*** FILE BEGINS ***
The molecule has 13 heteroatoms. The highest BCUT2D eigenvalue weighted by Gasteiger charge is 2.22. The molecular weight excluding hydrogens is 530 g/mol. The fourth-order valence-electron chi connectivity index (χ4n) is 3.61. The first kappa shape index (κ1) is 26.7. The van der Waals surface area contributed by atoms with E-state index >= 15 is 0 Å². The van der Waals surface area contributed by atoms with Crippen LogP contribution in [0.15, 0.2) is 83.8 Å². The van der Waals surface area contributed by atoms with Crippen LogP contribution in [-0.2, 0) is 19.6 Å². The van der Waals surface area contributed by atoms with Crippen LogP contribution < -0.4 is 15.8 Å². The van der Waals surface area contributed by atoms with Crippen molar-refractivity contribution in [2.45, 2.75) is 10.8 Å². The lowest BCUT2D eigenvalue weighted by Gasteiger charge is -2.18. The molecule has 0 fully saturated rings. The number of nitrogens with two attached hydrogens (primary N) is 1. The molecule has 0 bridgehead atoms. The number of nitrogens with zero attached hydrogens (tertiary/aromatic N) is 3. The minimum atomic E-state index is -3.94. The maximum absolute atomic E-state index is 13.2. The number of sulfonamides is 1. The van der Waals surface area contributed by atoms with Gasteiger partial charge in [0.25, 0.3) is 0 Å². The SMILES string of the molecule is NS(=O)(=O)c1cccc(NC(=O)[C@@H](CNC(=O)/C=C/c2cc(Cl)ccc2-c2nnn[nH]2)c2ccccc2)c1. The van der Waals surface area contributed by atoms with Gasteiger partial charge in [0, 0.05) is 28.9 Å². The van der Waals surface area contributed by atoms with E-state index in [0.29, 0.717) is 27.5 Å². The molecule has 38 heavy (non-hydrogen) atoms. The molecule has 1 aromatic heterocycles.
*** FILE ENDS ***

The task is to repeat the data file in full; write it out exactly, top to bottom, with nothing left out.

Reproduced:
The molecule has 13 heteroatoms. The highest BCUT2D eigenvalue weighted by Gasteiger charge is 2.22. The molecular weight excluding hydrogens is 530 g/mol. The fourth-order valence-electron chi connectivity index (χ4n) is 3.61. The first kappa shape index (κ1) is 26.7. The van der Waals surface area contributed by atoms with E-state index >= 15 is 0 Å². The van der Waals surface area contributed by atoms with Crippen LogP contribution in [0.15, 0.2) is 83.8 Å². The van der Waals surface area contributed by atoms with Crippen LogP contribution in [-0.2, 0) is 19.6 Å². The van der Waals surface area contributed by atoms with Crippen LogP contribution < -0.4 is 15.8 Å². The van der Waals surface area contributed by atoms with Crippen molar-refractivity contribution in [2.45, 2.75) is 10.8 Å². The lowest BCUT2D eigenvalue weighted by Gasteiger charge is -2.18. The molecule has 0 fully saturated rings. The number of nitrogens with two attached hydrogens (primary N) is 1. The molecule has 0 bridgehead atoms. The number of nitrogens with zero attached hydrogens (tertiary/aromatic N) is 3. The minimum atomic E-state index is -3.94. The maximum absolute atomic E-state index is 13.2. The number of sulfonamides is 1. The van der Waals surface area contributed by atoms with Gasteiger partial charge in [0.25, 0.3) is 0 Å². The SMILES string of the molecule is NS(=O)(=O)c1cccc(NC(=O)[C@@H](CNC(=O)/C=C/c2cc(Cl)ccc2-c2nnn[nH]2)c2ccccc2)c1. The van der Waals surface area contributed by atoms with Gasteiger partial charge in [0, 0.05) is 28.9 Å². The van der Waals surface area contributed by atoms with E-state index in [0.29, 0.717) is 27.5 Å². The molecule has 38 heavy (non-hydrogen) atoms. The molecule has 1 aromatic heterocycles.